Beach Volleyball Rules and Regulations

Beach Volleyball History

As the popularity of the sandy summer sport grows, beach volleyball’s rules and regulations are becoming better-known.

Originally designed as a pastime for bored surfers, beach volleyball has steadily grown in popularity since it first appeared on Hawaiian beaches in the early 1900s. While it was an island invention, Californians have made the sport what it is today. In the 1920s, construction of jetties on a Santa Monica beach created ideal space for the game, and soon beach clubs set up organized beach volleyball tournaments. It was there that two-man teams became the standard for the sport.

Beach volleyball soon spread to Europe, and in the 1940s the Federation Internationale de Volleyball (FIVB) professional governing association was born. By the late 1980s, beach volleyball experienced a surge in popularity and made its first appearance in the Olympic games in 1996.

Beach Volleyball Rules and Regulations

Beach volleyball rules and regulations are similar to indoor volleyball rules. Just as in indoor volleyball, teams score points when the ball lands on the opposing team’s court or when the opposing team commits an error.

While the basic playing rules are the same, there are a few ways that beach volleyball rules and regulations differ from indoor rules:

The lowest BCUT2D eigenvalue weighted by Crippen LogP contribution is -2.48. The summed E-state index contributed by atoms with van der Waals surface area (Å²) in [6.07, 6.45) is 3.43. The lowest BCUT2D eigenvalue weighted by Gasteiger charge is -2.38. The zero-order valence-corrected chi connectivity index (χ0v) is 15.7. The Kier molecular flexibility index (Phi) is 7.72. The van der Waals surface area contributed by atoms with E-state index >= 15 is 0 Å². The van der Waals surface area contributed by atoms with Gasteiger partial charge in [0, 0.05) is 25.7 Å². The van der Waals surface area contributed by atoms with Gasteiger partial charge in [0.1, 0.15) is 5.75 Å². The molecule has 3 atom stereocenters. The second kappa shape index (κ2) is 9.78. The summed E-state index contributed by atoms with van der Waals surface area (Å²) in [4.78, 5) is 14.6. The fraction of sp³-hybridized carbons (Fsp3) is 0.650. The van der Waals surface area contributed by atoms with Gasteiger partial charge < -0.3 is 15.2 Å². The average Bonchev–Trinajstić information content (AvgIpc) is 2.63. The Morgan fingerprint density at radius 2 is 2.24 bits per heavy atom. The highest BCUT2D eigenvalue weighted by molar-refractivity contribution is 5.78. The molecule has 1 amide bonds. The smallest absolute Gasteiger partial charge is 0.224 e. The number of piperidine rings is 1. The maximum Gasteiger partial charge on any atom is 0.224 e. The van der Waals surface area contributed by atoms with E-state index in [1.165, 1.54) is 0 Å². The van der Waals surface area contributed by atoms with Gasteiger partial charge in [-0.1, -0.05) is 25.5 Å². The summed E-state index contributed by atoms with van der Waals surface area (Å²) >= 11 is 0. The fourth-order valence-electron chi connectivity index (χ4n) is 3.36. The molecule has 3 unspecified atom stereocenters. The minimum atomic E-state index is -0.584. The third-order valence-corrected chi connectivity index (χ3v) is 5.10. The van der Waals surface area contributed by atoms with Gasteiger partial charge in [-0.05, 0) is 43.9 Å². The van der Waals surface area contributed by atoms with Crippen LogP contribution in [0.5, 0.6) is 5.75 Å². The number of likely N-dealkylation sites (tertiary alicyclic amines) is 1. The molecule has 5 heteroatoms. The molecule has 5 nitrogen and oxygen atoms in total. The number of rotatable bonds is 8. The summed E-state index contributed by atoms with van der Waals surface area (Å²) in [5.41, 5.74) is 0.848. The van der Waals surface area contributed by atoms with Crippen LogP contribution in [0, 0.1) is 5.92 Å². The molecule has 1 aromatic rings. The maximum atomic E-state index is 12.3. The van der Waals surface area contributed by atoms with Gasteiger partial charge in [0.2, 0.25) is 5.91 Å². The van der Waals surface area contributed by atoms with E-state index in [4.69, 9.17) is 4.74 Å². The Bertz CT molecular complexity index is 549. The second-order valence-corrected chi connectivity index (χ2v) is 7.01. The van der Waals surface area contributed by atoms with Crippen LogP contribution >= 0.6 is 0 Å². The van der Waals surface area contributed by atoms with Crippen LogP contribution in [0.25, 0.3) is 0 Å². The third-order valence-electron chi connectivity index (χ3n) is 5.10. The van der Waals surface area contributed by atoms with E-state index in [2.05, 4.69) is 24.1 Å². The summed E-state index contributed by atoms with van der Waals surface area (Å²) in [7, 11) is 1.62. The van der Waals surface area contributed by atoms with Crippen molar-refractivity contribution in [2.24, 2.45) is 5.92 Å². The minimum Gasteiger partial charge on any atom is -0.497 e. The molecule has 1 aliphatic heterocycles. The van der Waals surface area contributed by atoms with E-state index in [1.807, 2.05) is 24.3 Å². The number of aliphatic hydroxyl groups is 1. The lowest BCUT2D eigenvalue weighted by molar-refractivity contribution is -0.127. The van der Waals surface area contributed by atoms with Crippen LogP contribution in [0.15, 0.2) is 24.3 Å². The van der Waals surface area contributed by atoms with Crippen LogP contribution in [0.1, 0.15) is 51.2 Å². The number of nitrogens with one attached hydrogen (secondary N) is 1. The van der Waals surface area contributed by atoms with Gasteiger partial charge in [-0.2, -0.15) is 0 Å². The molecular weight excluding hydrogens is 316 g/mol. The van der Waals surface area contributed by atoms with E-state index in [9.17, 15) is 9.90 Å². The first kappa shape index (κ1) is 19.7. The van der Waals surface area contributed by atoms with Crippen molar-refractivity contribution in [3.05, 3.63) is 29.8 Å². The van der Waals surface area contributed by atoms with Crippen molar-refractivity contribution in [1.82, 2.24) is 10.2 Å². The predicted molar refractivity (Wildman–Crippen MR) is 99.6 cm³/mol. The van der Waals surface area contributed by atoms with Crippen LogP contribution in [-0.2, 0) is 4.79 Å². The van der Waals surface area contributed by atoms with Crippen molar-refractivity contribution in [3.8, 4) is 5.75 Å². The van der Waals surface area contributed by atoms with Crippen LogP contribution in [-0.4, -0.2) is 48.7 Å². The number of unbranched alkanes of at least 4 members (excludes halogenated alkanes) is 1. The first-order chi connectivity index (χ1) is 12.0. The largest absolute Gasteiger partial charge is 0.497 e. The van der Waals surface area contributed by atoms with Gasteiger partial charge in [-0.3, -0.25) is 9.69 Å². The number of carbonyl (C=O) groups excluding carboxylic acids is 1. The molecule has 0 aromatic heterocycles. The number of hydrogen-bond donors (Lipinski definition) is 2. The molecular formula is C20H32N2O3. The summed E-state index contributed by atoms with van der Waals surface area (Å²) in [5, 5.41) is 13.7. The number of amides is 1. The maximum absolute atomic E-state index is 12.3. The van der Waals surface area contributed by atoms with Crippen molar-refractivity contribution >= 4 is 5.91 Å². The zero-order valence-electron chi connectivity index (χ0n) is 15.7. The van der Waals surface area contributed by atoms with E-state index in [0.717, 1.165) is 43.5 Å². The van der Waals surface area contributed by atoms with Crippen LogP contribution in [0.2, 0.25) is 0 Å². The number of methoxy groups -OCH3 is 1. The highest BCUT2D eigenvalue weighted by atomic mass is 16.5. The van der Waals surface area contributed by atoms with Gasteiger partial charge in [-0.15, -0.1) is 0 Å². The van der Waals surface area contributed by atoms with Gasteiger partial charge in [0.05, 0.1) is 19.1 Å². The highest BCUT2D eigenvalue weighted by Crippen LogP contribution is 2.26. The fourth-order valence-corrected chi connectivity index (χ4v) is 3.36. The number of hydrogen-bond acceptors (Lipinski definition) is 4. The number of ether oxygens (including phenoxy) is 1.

• Court Size. At 26.25 feet by 52.5 feet, a beach volleyball court is smaller than an indoor court—but not by much.
  • Number of players. While you can play beach volleyball in teams of 2, 3, 4, or 6 players, the pros play with just two players per team. Indoor volleyball calls for six players.
  • Rotation. Indoor volleyball rules require players to rotate positions on the court. In beach volleyball, players don’t rotate; they just alternate serves. And there are never any player substitutions.
  • Switching sides. Beach volleyball teams switch courtsides whenever the set point total adds up to a multiple of seven.
  • Ball Size. Beach volleyballs are softer than indoor balls and slightly larger.
  • Contact rules. Overhand passes and tipping the ball over the net are refereed much more strictly in beach volleyball.
  • Sets. While indoor volleyball matches are made up of five sets, beach volleyball matches have just three sets. The first team to reach 21 points wins the set, but they must be ahead by two points.

Beyond a difference in court type, beach volleyball also differs from its indoor countertype in the uniform department. Male athletes typically wear bathing suit trunks for play while bikinis are standard for female beach volleyball players—fitting for a sport that’s played in the heat of summer on hot sand. The FIVB officially sanctioned these uniform choices for professionals in 1999, making beach attire part of beach volleyball rules and regulations.